"What we're dealing with is a balance of rights. We have a right to solicit and we have a right of unobstructed passage," said Boise City Councilman David Eberle, who noted the proposals grew out of complaints from police, who said there was little they could do to prevent what they called "aggressive" panhandling until an assault occurred.
Just who balances the costs of homelessness depends on how Eberle and his colleagues cast their votes Tuesday, Sept. 17, when the City Council is expected to weigh two proposals aimed at restricting aggressive panhandling and "pedestrian obstruction"--a term proponents use to describe what happens when a resident or business owner opens their door to find a homeless person camped out on the sidewalk. The outcome could ramp up legal expenses.
"We still don't understand why the city seems determined to follow a course that many devoted homeless advocates warn will be counterproductive and that will assuredly result in expensive litigation," American Civil Liberties Union of Idaho Executive Director Monica Hopkins wrote in an open letter to City Council members.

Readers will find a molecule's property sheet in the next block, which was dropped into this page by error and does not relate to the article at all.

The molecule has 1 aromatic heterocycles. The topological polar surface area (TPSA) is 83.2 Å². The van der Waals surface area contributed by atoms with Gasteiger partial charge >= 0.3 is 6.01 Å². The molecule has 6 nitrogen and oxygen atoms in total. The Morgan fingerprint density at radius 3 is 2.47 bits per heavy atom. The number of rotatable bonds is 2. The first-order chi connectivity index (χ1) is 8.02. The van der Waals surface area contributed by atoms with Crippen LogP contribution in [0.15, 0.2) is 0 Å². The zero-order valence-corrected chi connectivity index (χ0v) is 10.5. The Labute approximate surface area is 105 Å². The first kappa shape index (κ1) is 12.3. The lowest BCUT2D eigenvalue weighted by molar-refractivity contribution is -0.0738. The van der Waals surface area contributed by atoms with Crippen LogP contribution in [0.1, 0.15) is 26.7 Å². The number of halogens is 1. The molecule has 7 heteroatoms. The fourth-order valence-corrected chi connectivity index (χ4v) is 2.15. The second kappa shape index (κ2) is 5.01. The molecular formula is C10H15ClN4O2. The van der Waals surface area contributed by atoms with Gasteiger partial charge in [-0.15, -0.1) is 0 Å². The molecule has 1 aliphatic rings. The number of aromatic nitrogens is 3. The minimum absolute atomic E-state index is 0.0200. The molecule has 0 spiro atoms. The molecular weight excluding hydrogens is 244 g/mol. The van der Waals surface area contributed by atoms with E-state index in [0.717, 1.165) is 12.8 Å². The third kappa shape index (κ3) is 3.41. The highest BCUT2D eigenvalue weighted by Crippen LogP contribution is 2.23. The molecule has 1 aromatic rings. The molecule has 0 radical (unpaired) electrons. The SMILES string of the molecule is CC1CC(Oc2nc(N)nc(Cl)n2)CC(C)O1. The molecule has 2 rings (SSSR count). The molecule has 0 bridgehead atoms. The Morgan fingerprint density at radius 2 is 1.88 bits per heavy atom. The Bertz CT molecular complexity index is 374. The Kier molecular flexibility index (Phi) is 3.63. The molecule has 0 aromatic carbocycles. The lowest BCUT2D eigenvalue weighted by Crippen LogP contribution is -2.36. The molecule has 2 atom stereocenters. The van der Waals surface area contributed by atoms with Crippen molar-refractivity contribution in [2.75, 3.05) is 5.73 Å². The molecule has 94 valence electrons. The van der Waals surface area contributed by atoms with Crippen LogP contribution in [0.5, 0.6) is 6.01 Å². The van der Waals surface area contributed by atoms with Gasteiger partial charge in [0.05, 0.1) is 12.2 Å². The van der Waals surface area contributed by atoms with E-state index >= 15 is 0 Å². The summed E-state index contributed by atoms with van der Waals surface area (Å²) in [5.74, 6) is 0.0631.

Proponents say that failure of the stricter measures might mean dwindling consumer activity at downtown businesses and/or more incidents of crime. But homeless rights advocates say passage of the proposals would cost Boiseans their constitutional freedoms and ultimately inflate the city's legal bills.
"It seems like this is going to be the third installment in a trilogy. And I hope it is just a trilogy," ACLU of Idaho attorney Ritchie Eppink said. Past city actions on homeless issues yielded two lawsuits: one following a crackdown on camping and another resulting in a judgment forcing the city to pay $1 million dollars to Community House (BW, News, "When Partners Attack," Oct. 12, 2005).